1. Fixing a vulnerability may create a new vulnerability. Many of the problems came from the patches and fixes for the Y2K bug, not the bug itself. While testing for Y2K bug problems was thorough, testing the fixes was sometimes less so. Always test the fixes thoroughly.
  2. Fixing your own vulnerabilities also improves cybersecurity for connected systems. With the Y2K bug, the patches applied in the United States for global systems controlling financial systems, for example, protected countries that took far less action to prepare for Y2K. Likewise, the cybersecurity fixes applied by a supplier may also help protect you, and vice versa. Take a big-tent approach to cybersecurity and make sure everybody is doing their part.
  3. Don’t expect everyone to give you credit for averting disaster. Cybersecurity people are in an unhappy position, and it’s just part of the job. If you fail to avert disaster, many will blame you for the failure. But if you succeed, they may blame you for being alarmist, spending too much time and money on the problem and misrepresenting a threat. The best you can do is do the best job you can communicating both the risks, the remedies and the benefits of averting crises after the fact.
  4. The biggest risks come from not one, but multiple points of failure or vulnerability. It’s easy to form tunnel vision about vulnerabilities. But most major cybersecurity failures result from multiple points of failure — a lack of employee training combined with inadequate tools, for example. Think holistically.
  5. Testing is everything. During Y2K, a regulation that forced mandatory testing enabled the fixes that prevented the most serious problems. Red-team exercises and their many variants are valuable exercises for figuring out in advance where the vulnerabilities lie. Be obsessive about testing.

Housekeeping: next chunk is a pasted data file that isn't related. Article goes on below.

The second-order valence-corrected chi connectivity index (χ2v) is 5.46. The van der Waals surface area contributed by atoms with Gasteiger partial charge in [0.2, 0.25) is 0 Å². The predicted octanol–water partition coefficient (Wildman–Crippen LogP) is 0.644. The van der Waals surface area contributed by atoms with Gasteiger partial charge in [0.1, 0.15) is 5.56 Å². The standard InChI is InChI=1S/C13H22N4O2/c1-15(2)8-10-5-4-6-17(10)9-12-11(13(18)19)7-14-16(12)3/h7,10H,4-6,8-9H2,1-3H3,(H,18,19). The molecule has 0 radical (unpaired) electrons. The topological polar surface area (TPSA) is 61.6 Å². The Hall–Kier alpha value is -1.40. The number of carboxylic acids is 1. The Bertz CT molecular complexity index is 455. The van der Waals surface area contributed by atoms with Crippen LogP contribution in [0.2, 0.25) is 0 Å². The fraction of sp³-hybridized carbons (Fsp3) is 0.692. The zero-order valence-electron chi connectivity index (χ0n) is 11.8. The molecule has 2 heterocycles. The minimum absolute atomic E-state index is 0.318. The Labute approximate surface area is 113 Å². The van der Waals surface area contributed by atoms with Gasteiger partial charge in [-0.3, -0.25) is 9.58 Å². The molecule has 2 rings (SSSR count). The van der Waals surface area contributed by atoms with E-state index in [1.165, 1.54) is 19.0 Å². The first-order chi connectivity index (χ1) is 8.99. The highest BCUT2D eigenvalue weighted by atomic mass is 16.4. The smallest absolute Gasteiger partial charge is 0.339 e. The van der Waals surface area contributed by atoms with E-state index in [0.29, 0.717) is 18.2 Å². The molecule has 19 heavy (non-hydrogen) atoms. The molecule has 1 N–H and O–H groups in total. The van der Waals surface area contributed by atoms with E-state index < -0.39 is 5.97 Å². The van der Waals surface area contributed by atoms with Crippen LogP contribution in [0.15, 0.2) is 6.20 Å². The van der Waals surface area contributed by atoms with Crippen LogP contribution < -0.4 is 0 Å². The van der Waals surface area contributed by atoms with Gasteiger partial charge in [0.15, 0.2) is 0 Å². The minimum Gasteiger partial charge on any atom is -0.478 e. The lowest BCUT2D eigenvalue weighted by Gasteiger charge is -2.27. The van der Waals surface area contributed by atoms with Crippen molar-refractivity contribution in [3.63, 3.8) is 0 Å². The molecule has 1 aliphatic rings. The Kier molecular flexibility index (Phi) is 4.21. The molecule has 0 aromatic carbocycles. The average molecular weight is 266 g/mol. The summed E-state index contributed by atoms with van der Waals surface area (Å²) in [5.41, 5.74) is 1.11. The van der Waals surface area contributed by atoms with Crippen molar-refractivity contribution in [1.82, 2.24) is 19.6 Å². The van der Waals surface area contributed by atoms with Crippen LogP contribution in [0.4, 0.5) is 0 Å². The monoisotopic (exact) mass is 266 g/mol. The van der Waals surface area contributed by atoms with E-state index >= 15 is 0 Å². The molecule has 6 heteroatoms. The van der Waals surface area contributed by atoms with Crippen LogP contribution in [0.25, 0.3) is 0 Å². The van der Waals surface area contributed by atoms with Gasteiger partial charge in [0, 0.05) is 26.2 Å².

6. Investment to prevent catastrophe is expensive but often money-saving in the long run. Most of the damage caused by cyberattacks is, in the end, expressed in financial terms. But the costs of preventing or minimizing cyberattacks can also be costly. Make sure the cost-benefit analysis of cybersecurity investment is clearly stated in dollars and cents (as well as in other contexts, such as reputational damage). While cybersecurity tools, programs and staff cost money, breaches and attacks can cost far more.
  7. Old systems can create new problems. Legacy systems or programming languages that had fallen out of vogue meant that the people charged with fixing the problem may not understand how they worked. That was certainly the case with the Y2K bug. (Companies dragged retired programmers out of retirement to help fix the problem.) While it’s easy to ignore or overlook legacy systems that have been churning away for many years, always consider how they might contribute to new problems in the future.

The Y2K bug turned out, in the end, to not bring about “the end of the world,” as the TIME Magazine cover implied. But, skilled people mitigated the worst effects. It took serious action and investment, lots of testing and exploration, plenty of patching and fixing and an “all hands on deck” approach to problem-solving. All of these things are valuable lessons for cybersecurity professionals today.